I have created a bot that bets on a fake betting web site called SaltyBet.com. Now if you find anything immoral about that, just know that it is fake betting with fake money and I find so much joy in seeing computers and math make things more efficient. Especially if it is something I created :).

Now this bot has met with some great success. It is currently hovering at #63 in the world out of a total of 44,522,600 other users and I could not be any more proud of it's progress. But, over the course of a month, it has become stuck. My totals have gone only as high as 12 million and as low as 9 million. It does not go any higher or lower despite an 65% accuracy. This baffles me.

The only hypothesis I can come up with is that the algorithms I use have hit their limit and can no longer provide consistent growth. Given the 1v1 nature of the web site, I currently employ an ELO rating system that is used to calculate possible outcomes and then plug that into the Kelly formula to get the final amount the bot should bet. I have outlined the entire process below in more detail:

  1. Get the outcome of the fight based on ELO. The player with the highest percentage chance (HighestChancePlayer) will be bet on. Formula below:

    (1 / (1 + (Math.Pow(10, (player2Elo - player1Elo) / 400))))

  2. Determine if the players have fought before. If they have, we just simply create a different probability based on the previous fights.

  3. Because the Kelly formula is really aggressive, I only bet 1-2% of what it recommends I bet. This is controlled by the number of fights each player has done which creates more confidence in my bet. The more confidence, the more money that is bet on that match. I have found that a 1-2% 'Kelly Safety Number' is conservative enough to obtain gains while remaining conservative. This could possibly be a major weak point due to it's non-flexibility. I have altered this value nothing conclusive that this is the problem.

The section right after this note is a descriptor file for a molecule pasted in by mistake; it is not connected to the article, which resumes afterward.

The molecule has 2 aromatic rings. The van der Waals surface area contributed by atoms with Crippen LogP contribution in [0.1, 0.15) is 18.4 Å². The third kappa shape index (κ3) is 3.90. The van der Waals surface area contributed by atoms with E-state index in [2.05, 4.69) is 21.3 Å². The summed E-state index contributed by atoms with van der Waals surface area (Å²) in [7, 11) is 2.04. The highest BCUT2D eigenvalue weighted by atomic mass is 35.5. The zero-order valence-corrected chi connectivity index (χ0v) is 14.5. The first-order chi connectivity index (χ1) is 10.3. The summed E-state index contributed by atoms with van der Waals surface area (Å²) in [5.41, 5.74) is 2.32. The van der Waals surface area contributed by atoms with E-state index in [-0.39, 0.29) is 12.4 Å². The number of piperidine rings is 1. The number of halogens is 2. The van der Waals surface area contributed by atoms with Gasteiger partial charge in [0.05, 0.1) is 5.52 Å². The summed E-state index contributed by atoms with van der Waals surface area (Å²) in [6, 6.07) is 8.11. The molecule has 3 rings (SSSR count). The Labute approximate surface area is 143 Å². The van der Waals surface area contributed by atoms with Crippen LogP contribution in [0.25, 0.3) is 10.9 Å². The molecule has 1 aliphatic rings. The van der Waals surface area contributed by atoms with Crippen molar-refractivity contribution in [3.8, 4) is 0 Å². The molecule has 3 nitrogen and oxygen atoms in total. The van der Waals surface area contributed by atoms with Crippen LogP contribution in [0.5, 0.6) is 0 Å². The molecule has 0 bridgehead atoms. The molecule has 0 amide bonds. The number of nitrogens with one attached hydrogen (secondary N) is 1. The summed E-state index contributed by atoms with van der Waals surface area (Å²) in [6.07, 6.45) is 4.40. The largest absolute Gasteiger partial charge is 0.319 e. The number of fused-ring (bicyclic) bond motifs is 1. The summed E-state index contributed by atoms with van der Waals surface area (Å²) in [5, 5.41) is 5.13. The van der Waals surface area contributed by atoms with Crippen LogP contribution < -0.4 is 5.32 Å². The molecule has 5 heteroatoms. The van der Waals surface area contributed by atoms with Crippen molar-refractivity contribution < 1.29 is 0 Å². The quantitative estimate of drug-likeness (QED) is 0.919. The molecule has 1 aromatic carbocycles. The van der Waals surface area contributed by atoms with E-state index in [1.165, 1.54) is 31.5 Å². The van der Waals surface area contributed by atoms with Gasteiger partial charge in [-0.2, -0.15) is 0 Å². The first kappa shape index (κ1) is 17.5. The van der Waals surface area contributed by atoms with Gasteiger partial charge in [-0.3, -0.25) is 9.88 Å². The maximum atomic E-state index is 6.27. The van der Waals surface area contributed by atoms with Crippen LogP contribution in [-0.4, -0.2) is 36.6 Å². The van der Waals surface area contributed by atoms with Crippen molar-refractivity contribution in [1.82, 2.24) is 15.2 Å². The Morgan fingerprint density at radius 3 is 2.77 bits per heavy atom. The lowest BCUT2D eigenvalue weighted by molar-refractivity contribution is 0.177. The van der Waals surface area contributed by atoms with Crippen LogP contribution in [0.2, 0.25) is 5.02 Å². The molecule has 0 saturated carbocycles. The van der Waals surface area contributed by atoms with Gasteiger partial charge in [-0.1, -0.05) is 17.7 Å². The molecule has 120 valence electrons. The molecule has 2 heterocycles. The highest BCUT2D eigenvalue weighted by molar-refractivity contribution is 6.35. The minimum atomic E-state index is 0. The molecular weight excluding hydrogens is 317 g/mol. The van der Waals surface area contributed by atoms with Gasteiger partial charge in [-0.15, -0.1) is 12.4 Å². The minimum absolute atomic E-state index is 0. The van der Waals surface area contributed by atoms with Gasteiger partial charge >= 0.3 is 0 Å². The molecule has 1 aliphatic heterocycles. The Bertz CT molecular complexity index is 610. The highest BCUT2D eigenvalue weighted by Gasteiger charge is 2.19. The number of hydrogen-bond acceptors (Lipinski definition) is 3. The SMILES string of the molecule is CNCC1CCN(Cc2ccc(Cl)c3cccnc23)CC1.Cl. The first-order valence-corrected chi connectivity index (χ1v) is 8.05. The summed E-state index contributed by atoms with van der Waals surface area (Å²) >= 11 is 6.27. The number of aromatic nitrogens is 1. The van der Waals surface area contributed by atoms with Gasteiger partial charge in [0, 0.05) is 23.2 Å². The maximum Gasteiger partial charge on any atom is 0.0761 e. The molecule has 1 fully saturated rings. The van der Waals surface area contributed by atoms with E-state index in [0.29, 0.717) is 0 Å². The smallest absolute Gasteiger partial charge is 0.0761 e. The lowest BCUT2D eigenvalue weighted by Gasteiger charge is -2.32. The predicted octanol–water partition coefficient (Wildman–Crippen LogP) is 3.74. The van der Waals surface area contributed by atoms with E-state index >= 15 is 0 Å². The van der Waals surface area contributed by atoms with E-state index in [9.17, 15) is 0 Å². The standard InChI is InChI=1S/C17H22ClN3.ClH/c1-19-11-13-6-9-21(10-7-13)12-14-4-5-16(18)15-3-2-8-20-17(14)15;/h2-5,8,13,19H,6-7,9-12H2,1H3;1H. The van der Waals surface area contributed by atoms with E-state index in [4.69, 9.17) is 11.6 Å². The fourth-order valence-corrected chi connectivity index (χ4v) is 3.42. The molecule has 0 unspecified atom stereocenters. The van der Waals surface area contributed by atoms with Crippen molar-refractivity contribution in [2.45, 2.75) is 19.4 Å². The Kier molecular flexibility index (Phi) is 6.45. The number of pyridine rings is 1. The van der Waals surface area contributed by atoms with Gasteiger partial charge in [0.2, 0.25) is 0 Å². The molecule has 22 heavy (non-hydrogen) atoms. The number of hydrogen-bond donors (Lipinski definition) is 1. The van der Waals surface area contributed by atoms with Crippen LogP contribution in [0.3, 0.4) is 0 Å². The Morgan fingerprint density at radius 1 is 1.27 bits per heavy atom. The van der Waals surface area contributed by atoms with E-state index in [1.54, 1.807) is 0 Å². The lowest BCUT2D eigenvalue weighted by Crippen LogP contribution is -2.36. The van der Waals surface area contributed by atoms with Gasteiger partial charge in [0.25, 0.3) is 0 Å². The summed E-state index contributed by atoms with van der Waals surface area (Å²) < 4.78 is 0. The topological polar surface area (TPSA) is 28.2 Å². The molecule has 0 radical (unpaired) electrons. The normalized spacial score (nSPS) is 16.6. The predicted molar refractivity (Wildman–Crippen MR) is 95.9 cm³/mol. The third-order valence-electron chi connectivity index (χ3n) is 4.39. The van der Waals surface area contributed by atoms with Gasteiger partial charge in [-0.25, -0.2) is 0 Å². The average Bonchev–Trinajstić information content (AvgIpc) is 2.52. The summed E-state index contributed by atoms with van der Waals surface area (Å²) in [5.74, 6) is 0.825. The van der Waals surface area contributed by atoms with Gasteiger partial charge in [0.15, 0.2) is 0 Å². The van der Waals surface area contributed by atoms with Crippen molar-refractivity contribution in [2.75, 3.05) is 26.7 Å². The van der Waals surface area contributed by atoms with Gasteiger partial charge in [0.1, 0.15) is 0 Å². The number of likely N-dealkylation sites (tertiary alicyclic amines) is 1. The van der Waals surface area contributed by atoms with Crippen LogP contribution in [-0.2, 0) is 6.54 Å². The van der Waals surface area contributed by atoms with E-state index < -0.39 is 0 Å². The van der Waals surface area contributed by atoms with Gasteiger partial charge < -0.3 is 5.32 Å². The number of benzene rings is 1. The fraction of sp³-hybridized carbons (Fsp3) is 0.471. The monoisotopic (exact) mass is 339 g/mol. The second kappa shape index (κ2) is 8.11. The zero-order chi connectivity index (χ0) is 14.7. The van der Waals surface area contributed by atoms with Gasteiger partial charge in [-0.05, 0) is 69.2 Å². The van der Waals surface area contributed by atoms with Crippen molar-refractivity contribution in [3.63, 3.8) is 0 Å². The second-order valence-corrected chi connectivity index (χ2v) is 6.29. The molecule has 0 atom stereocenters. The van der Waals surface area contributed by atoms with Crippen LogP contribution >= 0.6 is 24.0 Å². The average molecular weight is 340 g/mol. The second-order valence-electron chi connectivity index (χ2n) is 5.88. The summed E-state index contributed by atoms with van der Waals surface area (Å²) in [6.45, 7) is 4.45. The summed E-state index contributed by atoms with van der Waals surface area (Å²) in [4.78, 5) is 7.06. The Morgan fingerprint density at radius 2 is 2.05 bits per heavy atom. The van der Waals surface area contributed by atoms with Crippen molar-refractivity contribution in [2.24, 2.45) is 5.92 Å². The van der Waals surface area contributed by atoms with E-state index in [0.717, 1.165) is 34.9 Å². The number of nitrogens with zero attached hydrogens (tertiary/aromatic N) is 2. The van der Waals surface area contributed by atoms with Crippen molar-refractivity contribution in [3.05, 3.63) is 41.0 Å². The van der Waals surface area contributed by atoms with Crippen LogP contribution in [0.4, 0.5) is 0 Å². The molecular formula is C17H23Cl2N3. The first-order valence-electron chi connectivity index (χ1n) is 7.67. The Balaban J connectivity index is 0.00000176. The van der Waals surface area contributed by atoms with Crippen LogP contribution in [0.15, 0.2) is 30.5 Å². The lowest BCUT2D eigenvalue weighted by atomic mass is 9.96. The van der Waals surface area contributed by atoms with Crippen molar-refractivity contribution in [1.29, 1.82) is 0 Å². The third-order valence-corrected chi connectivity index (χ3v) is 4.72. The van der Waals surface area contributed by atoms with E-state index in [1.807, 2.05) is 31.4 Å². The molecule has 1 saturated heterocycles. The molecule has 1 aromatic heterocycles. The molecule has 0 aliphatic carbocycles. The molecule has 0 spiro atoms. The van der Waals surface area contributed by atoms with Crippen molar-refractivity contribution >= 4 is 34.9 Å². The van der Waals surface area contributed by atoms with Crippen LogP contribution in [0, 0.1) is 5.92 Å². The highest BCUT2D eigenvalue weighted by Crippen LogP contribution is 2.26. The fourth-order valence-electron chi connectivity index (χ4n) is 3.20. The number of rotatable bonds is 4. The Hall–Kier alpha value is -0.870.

4. I then calculate the percentage of my current total that I am going to bet.

    betPercentage = ([HighestChancePlayerPercentage] * (1 + 1) - 1) / 1

  5. Then we take the total amount of money and take out both the bet percentage then the Kelly Safety Percentage. All of this is rounded to the nearest whole number.

    FinalBetAmount = (balanceBefore * betPercentage) * kellySafetyNumber

Now because this is a bot, I am already expecting to get heckled and downvoted for this fact. But this bot is my baby and I want to reach at least #10 on the leaderboard before I call this a success. Please let me know if you need any clarification. Upon request, and for the code savvy, I can put the code online or output the data currently stored in my database.

I am missing something super simple and just though I would turn here to you geniuses. And just to reiterate, the best clue that I have followed so far was, it gets to about 10 millions and then refuses to go much higher. If you know of a better system, I'm all ears.